UC-Irvine Meeting What is PHAST? A tool that can be used to: Estimate annual energy use and energy cost for furnaces and boilers in a plant Perform detail heat balance and energy use analysis that identifies areas of energy use, efficiency and energy losses for a furnace Perform what-if analysis for possible energy reduction and efficiency improvements through changes in operation, maintenance and retrofits of components/systems Obtain information on energy saving methods and identify additional resources Process Heating Assessment and Survey Tool (PHAST)
UC-Irvine Meeting The Process Heating Assessment and Survey Tool (PHAST) was developed by Oak Ridge National Laboratory in cooperation with the Industrial Heating Equipment Association (IHEA). A subcommittee consisting of members from major industries (i.e., petroleum refining, chemical) and equipment suppliers acted as an advisor during the tool s development. Development efforts were supported by The Office of Industrial Technologies Program (ITP) of the US Department of Energy (DOE). Process Heating Assessment and Survey Tool (PHAST)
UC-Irvine Meeting Major Sections of PHAST Introduction Plant Equipment Information Furnace Analysis – Heat Balance Reports Transfer (Import/Export) of Data Files
UC-Irvine Meeting Use Plant Information section of PHAST to enter and analyze the data for process heating equipment Process Heating Assessment and Survey Tool (PHAST)
UC-Irvine Meeting The report shows: Estimated annual energy use and estimate annual cost of energy for heating equipment (furnaces, ovens etc.) List of heating equipment and % of total energy cost used for each equipment in order of annual cost of energy used Process Heating Assessment and Survey Tool (PHAST)
UC-Irvine Meeting Use survey forms to collect data for each item listed in various Tabs of the form Use instructions given for each entry to collect the required data Review values of energy use or losses are for each major category of energy use Process Heating Assessment and Survey Tool (PHAST)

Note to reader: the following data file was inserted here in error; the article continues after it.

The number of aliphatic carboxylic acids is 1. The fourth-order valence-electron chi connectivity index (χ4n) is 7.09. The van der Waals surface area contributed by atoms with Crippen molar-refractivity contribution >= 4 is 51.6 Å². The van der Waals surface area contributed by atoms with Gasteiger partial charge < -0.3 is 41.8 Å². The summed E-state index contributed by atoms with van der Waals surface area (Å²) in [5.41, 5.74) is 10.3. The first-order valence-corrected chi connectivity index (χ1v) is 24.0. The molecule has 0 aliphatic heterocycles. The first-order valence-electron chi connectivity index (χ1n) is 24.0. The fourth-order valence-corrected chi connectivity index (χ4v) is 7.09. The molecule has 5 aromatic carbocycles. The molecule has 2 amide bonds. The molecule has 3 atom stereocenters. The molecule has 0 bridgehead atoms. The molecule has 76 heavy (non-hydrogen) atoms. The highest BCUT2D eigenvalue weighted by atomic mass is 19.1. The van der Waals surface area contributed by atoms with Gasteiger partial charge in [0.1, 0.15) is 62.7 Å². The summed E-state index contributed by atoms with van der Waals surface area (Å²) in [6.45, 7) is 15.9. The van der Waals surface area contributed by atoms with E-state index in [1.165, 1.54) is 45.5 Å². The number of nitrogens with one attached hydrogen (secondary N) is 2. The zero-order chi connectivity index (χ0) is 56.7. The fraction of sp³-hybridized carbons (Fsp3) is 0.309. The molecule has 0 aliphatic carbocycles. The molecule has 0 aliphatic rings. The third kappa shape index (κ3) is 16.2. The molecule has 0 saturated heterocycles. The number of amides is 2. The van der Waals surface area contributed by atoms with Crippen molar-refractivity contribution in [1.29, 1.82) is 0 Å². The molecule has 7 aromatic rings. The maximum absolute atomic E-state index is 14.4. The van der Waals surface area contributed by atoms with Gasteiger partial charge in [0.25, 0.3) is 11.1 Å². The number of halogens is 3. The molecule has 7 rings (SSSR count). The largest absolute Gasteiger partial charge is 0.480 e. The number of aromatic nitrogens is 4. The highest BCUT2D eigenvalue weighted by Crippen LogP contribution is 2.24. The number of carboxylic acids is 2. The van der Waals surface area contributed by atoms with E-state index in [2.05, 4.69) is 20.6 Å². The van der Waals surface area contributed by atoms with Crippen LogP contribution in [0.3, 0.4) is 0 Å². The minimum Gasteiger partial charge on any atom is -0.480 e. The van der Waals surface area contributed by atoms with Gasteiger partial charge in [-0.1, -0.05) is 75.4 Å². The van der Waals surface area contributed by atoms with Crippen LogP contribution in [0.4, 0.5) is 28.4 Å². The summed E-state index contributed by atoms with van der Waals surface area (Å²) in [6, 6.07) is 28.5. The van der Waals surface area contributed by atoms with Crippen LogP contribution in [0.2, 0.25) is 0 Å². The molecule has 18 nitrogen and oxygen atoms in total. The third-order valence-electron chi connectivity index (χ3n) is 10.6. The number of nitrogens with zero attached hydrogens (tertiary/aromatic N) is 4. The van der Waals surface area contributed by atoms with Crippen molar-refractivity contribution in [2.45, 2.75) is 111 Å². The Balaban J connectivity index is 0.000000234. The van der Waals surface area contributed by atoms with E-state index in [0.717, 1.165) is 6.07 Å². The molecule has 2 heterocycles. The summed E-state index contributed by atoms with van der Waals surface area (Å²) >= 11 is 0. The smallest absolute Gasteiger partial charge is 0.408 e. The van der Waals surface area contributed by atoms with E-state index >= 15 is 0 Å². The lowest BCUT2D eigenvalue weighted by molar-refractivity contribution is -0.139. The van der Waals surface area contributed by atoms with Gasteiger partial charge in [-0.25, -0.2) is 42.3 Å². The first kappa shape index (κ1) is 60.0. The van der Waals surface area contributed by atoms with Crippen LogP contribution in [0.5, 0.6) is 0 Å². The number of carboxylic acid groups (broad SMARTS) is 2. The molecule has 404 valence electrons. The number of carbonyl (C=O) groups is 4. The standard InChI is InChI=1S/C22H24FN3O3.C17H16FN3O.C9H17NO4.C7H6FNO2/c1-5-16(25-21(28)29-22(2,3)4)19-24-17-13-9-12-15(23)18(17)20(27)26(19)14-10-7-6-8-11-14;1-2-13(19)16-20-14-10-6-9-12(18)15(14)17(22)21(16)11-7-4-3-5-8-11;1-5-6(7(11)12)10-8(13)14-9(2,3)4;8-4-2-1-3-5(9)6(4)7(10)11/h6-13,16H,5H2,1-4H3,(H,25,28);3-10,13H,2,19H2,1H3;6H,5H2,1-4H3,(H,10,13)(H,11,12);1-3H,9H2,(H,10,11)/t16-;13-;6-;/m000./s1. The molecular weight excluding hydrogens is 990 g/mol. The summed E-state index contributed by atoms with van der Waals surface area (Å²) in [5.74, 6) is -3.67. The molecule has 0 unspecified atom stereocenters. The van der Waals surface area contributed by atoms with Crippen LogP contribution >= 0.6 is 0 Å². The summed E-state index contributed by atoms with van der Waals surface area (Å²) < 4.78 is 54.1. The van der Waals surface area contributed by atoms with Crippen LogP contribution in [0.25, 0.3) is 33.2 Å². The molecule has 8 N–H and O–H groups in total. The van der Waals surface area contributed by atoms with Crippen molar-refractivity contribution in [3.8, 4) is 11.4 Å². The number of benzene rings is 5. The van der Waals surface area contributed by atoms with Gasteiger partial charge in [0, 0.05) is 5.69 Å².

UC-Irvine Meeting The report shows Analysis of energy used in various parts of a furnace under a given operating condition Comparison of energy use for current operations and with possible changes (what-if analysis) in operating conditions for the furnace Process Heating Assessment and Survey Tool (PHAST)
UC-Irvine Meeting Enhanced heat transfer, Temperature profile control Optimal process atmosphere Material handling/fixtures Air-fuel ratio control, Use of O2 enrichment, Air/Fuel preheating, Turn down capability Flame size, shape Optimum insulation Radiation losses Pressure control Cracks, openings etc. Cooling losses PHAST – Resources and Guide for Energy Efficiency Improvement Opportunities
UC-Irvine Meeting PHAST – Resources and Guide for Energy Efficiency Improvement Opportunities Air preheating Load preheating Steam generation Cascading to lower temperature processes Draft – pressure control Controlled head heating Use of process models Direct load temp. control Use of low-NOx burners Flue gas CO control Fugitive emission control
UC-Irvine Meeting Energy Savers Tips for Industries Visit Our Web Sites:
UC-Irvine Meeting Next steps Attend one-day end-user PHAST training to learn capabilities of PHAST and its use Attend qualified specialist training to become a qualified trainer to teach others how to use PHAST. This is a 2 to 2 ½ days course offered at selected locations throughout the country Refer to DOE-OIT web page (www.oit.doe) for schedule and location in your areawww.oit.doe Sign-up for the end user training at the end of this meeting